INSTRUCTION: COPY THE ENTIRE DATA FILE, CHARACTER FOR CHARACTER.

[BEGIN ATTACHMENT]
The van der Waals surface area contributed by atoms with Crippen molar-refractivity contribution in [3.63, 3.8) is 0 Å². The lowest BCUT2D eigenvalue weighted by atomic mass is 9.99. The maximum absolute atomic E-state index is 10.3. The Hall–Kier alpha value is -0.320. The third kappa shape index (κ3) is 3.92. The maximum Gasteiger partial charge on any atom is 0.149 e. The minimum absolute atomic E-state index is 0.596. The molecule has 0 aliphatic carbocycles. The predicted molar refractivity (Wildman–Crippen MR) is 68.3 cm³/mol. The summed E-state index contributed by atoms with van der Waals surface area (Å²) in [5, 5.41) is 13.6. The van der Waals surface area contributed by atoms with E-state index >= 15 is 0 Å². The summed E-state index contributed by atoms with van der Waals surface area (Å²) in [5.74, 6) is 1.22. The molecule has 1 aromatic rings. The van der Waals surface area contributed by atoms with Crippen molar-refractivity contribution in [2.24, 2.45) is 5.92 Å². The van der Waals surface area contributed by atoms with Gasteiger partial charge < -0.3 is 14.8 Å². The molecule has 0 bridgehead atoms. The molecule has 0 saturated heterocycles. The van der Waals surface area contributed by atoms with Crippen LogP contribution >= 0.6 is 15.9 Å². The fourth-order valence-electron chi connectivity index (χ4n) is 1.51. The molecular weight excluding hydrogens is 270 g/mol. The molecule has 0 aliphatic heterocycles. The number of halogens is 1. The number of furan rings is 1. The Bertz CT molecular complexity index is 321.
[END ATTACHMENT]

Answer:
The van der Waals surface area contributed by atoms with Crippen molar-refractivity contribution in [3.63, 3.8) is 0 Å². The lowest BCUT2D eigenvalue weighted by atomic mass is 9.99. The maximum absolute atomic E-state index is 10.3. The Hall–Kier alpha value is -0.320. The third kappa shape index (κ3) is 3.92. The maximum Gasteiger partial charge on any atom is 0.149 e. The minimum absolute atomic E-state index is 0.596. The molecule has 0 aliphatic carbocycles. The predicted molar refractivity (Wildman–Crippen MR) is 68.3 cm³/mol. The summed E-state index contributed by atoms with van der Waals surface area (Å²) in [5, 5.41) is 13.6. The van der Waals surface area contributed by atoms with E-state index >= 15 is 0 Å². The summed E-state index contributed by atoms with van der Waals surface area (Å²) in [5.74, 6) is 1.22. The molecule has 1 aromatic rings. The van der Waals surface area contributed by atoms with Crippen molar-refractivity contribution in [2.24, 2.45) is 5.92 Å². The van der Waals surface area contributed by atoms with Gasteiger partial charge < -0.3 is 14.8 Å². The molecule has 0 bridgehead atoms. The molecule has 0 saturated heterocycles. The van der Waals surface area contributed by atoms with Crippen LogP contribution >= 0.6 is 15.9 Å². The fourth-order valence-electron chi connectivity index (χ4n) is 1.51. The molecular weight excluding hydrogens is 270 g/mol. The molecule has 0 aliphatic heterocycles. The number of halogens is 1. The number of furan rings is 1. The Bertz CT molecular complexity index is 321.